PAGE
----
I hadn’t talked to Boss since I’d come back to Portland. We’d been studiously ignoring each other since that last kiss. When he stomped by my cubicle in a mood and asked me to talk with him in his office, I nervously bit my lip thinking it would be about Ian or us or that last kiss. I really had to stop replaying it in my head over and over and over again.
“Um, hi,” I said, closing the door behind me. Boss was pacing in front of his desk like he had too much nervous energy.
He didn’t look at me when he said, “I need you to take over for a week.”
I stood there a full minute trying to parse his words, but failed. “Take over…what?”
He stopped then and looked at me and he started to smile, but it was like he thought better of it and stopped himself. He resumed his grumpy look and said, “The office.”
“What?” I said. “No! I can’t do that! Definitely not!”
“I’m going on vacation. I need someone to do my job for a few days.”
“What about Sandy? Or Mark? Or…” I trailed off trying to think of everyone in the office more responsible than me.
“Listen, if you were sitting at my desk and looking at the sales numbers, the times people call in sick, the times someone in the office offers to do a menial job that’s below them…” He looked away from me again as he said, “The most responsible person is you. This isn’t a personal decision. It’s a business one.”
“OK,” I said softly, not knowing what else to say. Obviously he’d made up his mind.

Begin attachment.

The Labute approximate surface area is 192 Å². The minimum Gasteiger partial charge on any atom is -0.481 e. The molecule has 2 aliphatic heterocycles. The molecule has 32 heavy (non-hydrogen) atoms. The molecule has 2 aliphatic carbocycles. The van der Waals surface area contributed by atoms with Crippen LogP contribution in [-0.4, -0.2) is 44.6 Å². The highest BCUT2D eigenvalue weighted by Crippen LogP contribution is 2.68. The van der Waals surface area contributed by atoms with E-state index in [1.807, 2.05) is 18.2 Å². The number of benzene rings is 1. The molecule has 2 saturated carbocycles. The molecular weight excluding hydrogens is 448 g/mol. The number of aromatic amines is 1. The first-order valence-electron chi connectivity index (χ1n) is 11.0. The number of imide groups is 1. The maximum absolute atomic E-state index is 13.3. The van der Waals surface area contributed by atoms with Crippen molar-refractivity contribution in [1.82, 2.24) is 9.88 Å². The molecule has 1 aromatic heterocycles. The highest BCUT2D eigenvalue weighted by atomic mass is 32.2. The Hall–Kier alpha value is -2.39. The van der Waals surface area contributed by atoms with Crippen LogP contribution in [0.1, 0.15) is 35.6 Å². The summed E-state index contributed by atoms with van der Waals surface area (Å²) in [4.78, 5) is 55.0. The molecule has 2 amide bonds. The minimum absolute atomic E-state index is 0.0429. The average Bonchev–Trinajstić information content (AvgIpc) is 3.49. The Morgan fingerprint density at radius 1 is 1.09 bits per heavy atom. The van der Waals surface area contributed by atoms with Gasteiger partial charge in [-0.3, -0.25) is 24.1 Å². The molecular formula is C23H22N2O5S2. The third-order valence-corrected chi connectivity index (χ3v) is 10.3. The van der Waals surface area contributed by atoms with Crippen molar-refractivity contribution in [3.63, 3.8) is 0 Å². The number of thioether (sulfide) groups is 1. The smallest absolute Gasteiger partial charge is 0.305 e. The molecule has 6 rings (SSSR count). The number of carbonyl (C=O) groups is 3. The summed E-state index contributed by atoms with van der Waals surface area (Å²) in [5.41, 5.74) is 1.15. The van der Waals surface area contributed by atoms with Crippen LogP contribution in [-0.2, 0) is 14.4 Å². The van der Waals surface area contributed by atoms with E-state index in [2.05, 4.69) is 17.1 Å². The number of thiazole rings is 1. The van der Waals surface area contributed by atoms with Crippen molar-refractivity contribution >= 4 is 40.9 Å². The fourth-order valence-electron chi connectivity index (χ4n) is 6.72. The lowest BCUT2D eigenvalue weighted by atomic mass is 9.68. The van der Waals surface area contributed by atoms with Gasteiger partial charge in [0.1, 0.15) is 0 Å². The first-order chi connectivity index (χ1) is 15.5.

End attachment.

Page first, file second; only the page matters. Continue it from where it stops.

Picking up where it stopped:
“I’m leaving this afternoon for Portland.”
He cut me off and said, “I’m going to visit my brother.” He said, “my brother,” like we were strangers. This was worse than before we’d ever kissed. At least we were friends then. Obviously Boss didn’t think our friendship was worth salvaging. He said, “I’ll send out an email telling everyone to come to you with issues and I’ll forward you a few files.”
Then Boss stared at me like he was waiting for me to leave. “OK, thanks,” I said, and I left, closing the door behind me. I felt like crying, but I wasn’t sure if it was because I was going to be in charge of the office for a few days, or because Boss hated my guts. I didn’t care what Boss thought, did I? My stomach turned at the thought. I guess I still did.
My phone pinged when I got back to my desk. Ian wrote, “Literally just saw a store with birds on everything,” and I smiled back. At least Ian could make me smile, I reasoned, but I still felt the misery radiating toward my limbs.
“What have I done?” I muttered to no one, and when I looked up, I saw that Boss was passing behind my cubicle. He’d heard me and stopped. He looked like he was going to say something, but then he closed his mouth, furrowed his brow, turned around and left. He probably was thinking of an insult to hurl my way.
I don’t know if I’ll ever get used to him hating me.